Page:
Avast gave me a warning

jasdipJuly 11, 2012

Yesterday a Pizza company was advertising that they will give everyone a free apron if you Liked them on Facebook.

I Liked them, even though they are in New York. I filled out my info and when I hit submit, my Avast came up with a warning that the site contained a Virus.

I immediately got out of there and deleted my info and "unliked" the site. I put out a warning on Kijiji where they were advertising their apron.

I got an email from someone who saw my ad and he said "your avast is just picking up a tracking cookie.

relax it is not a virus."

I don't believe it, if the warning popped up every time it got a cookie, what would be the sense in having an anti-virus program? Any thoughts?

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The reason I quit using Avast was because of false positives, got them all the time, and it wouldn't let me play my Jewel Quest Games. I use Microsoft Security Essentials now, no problems at all. It is an "install and forget" software.

    Bookmark   July 11, 2012 at 9:24AM
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ravencajun Zone 8b TX

I have been using avast for years never got a false positive, they do occur in all AV products, but I personally have not had that experience with avast, I did with AVG.
A tracking cookies will not trigger the response you got you did the right thing. A site owner might not be aware that there is a problem on their own site that is why so many legit sites get flagged for having a drive by infection on the site. It is usually in an ad on the site. The problem is the site has poorly written code which allows that kind of thing to happen and they won't know till some one alerts them to the situation.
Many times the security community are the ones to alert the site owner of the problem.
In fact on some of the security forums I am on there are sections to alert to new sites with a problem.

So if you have that happen again by all means do exactly what you did.

    Bookmark   July 11, 2012 at 3:14PM
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ravencajun Zone 8b TX

MSE is also a good AV program, there will be false positive results from time to time with any AV, it is the nature of the program and it happens that some things can trigger it, usually because it is fairly new and the author has not yet worked with the AV company to allow their products clearance.

It is always best not to second guess it however. And you can always go to the AV forum and ask them if they have a false positive on that site or whatever it is that caused the alert. They appreciate hearing of them.

    Bookmark   July 11, 2012 at 3:25PM
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Thank you for the advice, raven!

    Bookmark   July 12, 2012 at 12:57AM
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When you have something like that you should look at what's triggering it. I haven't used Avast in years because of the high resource use and false positives in past versions but I haven't used it now for several years so maybe they've improved. You can usually tell an antivirus program that a certain file is OK. Well, some you can. I'd suggest you send the file to the company and see what it says. It's really better to have some better documentation than a tripped AV program before accusing a site of planting viruses. You could also see about it on another machine with a different antivirus program. Most of the time now I use Comodo. It's always ranked high in tests has performed fabulously and is also a very user-friendly program.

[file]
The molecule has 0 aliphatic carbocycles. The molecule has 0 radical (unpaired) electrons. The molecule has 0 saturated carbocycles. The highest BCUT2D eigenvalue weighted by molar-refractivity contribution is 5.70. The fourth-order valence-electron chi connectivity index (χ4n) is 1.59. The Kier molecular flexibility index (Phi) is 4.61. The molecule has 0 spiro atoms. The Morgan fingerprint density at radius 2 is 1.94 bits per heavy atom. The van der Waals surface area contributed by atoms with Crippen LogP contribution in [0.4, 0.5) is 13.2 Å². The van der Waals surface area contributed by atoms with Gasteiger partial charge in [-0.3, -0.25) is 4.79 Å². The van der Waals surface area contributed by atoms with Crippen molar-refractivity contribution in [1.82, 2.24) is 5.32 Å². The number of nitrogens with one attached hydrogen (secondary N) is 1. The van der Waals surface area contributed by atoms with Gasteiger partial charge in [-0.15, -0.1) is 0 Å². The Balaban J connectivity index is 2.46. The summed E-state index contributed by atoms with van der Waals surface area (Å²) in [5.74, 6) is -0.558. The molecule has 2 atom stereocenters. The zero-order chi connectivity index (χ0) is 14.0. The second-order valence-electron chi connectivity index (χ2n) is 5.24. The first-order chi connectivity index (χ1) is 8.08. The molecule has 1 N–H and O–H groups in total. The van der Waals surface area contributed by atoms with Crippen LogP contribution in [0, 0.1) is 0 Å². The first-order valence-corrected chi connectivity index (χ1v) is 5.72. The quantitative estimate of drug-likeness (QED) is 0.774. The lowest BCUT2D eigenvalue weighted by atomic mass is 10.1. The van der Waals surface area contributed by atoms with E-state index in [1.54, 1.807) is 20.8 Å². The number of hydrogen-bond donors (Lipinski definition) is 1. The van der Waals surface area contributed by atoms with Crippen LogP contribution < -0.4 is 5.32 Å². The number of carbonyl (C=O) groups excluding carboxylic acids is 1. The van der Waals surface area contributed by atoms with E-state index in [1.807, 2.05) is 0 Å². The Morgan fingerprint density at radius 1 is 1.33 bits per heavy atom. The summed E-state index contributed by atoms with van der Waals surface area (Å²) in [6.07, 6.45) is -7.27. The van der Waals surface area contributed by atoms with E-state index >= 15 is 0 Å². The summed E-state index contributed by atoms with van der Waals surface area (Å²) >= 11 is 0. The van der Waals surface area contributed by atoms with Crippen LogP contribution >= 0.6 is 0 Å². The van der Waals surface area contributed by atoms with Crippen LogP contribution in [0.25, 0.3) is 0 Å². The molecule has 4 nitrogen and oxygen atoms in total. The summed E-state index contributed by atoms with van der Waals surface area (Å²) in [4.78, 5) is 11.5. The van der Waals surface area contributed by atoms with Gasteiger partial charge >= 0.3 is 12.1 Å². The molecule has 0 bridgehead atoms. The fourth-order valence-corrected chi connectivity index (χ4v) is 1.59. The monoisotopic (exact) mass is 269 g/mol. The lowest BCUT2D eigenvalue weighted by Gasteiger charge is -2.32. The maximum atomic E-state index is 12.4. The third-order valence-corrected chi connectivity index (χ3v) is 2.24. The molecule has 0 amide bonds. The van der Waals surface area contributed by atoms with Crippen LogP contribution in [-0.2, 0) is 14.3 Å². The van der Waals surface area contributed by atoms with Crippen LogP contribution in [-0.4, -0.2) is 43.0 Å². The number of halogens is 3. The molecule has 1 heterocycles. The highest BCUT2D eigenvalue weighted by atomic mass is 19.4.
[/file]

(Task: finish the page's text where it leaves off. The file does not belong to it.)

The reality is there's just not a lot of viruses around these days since the antiviruses are doing such a good job. Malware is a far more major threat and is a bigger concern AFAIC. So whenever I see something that there's an alleged "virus", I like to look closely at it since the odds are against it.

Not all cookies are safe either. And yes, of course cookies can trigger antivirus and malware detectors. That's why malware detectors will kill some and not all. There's a lot of variables involved including your sensitivity settings in the detection program. It should have said the file, location, the suspected virus and given you some info. Did it actually specify a "virus" name? Often you'll see something where the heuristics peg something as suspicios and some of the poorer programs don't give enough detail so they just say "virus" for everything. It also helps them pad their stats for detection numbers! What I like about Comodo is that it will generally say something like it's suspicious, has signatures like ______ or something like that if it doesn't nail something as a particular virus. Makes it easier to make a more educated decision on what to do. However, when in doubt, go with the safe course of action as you did. But you should also do a thorough check of your machine.

What was the actual file that perturbed Avast so much?

    Bookmark   July 12, 2012 at 5:21AM
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